April 12, 2018 blog 0

 

Everyone who’s traveled knows the spiel.

“In the event of a decompression, an oxygen mask will automatically appear in front of you. To start the flow of oxygen, pull the mask towards you. Place it firmly over your nose and mouth, secure the elastic band behind your head, and breathe normally. Although the bag does not inflate, oxygen is flowing to the mask. If you are travelling with a child or someone who requires assistance, secure your mask on first, and then assist the other person.”

You know you’re a TCK when you can write that from memory.

This protocol is not only useful for decompressed aircrafts, but is also an important illustration for parenting children overseas. Parents are often concerned about the wellbeing of their children, as they should be, but it is equally as important for parents to be concerned about their own wellbeing.  If your own oxygen mask is not secured first, then you are not going to be helpful to your child. If your own emotional and physical needs are not well tended, you will not be able to be the parent that your child needs you to be. This is particularly true when you are moving and living overseas.

It can be very easy to sacrifice your own emotions and needs on the alters of productivity and caring for everyone else.  It might even seem more godly, or holy, or selfless, or strong to forgo your own struggles for the sake of your children, but not only is this not sustainable, it teaches your children to do the same.

“An infant’s ability to imitate simple actions, such as sticking out her tongue, comes from the same part of the brain that allows young children to develop empathy.” parentingcounts.org

Children are the world’s best copy-cats. How you process your own emotions and work through challenging situations directly impacts how your child will do so. This doesn’t only impact their “little years” but sets the patterns for the rest of their life. Because adult TCKs deal with a significant number of unique challenges, the way that they learn to deal with emotions at a young age is incredibly important. If a child who lives overseas watches her mother or father ignore their own needs and emotions, she will be more likely to do the same as a child, teenager, and adult. As they imitate you, they are not only learning how to work through their own feelings, but are also developing the ability to empathize with others.

In traumatic or uncomfortable situations, like moving overseas or sitting in a oxygen-leaking airplane, you have the opportunity to choose how you are going to respond. As a parent, the natural response is to get the oxygen mask on your kid, to make sure they are transitioning well, to tend to their grief as they move to a new country, and to help them wade through the uncharted waters of living in a new culture. However, it is critical that this natural response is consciously and continuously reversed and you first take stock of your own emotions and needs.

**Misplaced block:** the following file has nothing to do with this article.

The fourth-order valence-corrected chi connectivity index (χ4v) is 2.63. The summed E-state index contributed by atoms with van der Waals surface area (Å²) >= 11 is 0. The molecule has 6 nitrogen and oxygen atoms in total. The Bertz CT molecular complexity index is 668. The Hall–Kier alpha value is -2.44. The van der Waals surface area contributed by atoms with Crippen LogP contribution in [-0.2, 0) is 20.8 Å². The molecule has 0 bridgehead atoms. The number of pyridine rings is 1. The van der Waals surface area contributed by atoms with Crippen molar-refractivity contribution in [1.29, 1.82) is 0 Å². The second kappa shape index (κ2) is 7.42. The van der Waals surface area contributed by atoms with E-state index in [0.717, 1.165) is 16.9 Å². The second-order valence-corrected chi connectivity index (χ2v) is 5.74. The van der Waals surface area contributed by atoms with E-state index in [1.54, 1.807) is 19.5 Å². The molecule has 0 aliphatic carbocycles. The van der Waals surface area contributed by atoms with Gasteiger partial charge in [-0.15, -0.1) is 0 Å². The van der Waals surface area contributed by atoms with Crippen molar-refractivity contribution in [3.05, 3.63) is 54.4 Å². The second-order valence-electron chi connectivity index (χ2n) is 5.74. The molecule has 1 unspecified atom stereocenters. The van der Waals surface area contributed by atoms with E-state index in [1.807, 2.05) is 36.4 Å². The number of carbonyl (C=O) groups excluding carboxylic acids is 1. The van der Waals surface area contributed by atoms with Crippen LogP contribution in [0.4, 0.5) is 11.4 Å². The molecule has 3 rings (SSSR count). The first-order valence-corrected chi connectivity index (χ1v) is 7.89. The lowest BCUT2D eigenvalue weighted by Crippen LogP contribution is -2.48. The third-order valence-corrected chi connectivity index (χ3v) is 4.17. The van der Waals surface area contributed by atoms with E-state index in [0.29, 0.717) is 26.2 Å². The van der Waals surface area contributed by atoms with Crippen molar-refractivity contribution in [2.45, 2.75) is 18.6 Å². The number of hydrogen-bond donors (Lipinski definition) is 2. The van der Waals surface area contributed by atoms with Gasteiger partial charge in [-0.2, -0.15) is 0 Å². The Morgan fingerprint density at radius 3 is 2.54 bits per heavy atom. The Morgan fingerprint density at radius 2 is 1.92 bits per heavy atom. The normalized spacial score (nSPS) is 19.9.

So, what does “putting on your own oxygen mask” actually look like? 

1. Pause and listen to your thoughts.

2. Name your feelings. Are you frustrated, anxious, nervous, sad, afraid?

3. Ask the “Why?” What is the source of these feelings?

4. How is that feeling affecting you? Are you more short with your children? Are you slamming doors? Is your tone of voice different because of your feelings?

5. Respond. Now that you have taken stock of your current emotion and how it might be affecting you, work through it. Do you need a good cry? Some alone time? A cup of coffee? Find a way to tend to the emotion in some fashion. Avoid ignoring it, and instead work through it in a healthy way. Perhaps even say to your child, “Mommy/daddy is feeling a bit frustrated right now and needs to take some deep breaths and drink a cup of tea. Would you like to do that with me?” This is the process of putting on your own oxygen mask, so to speak, so that you can then tend to your child’s needs more effectively.

 

When you, the parent, are going through the transition of moving to a new country or working through the challenges of living overseas, don’t hold your breath and push through it for the sake of helping your child. Instead, put on your own oxygen mask first, take a deep breath, and then tend to your child. The chances of long-term emotional survival are much higher for both the parent and the child when the parent is willing to do the work of tending to their own needs.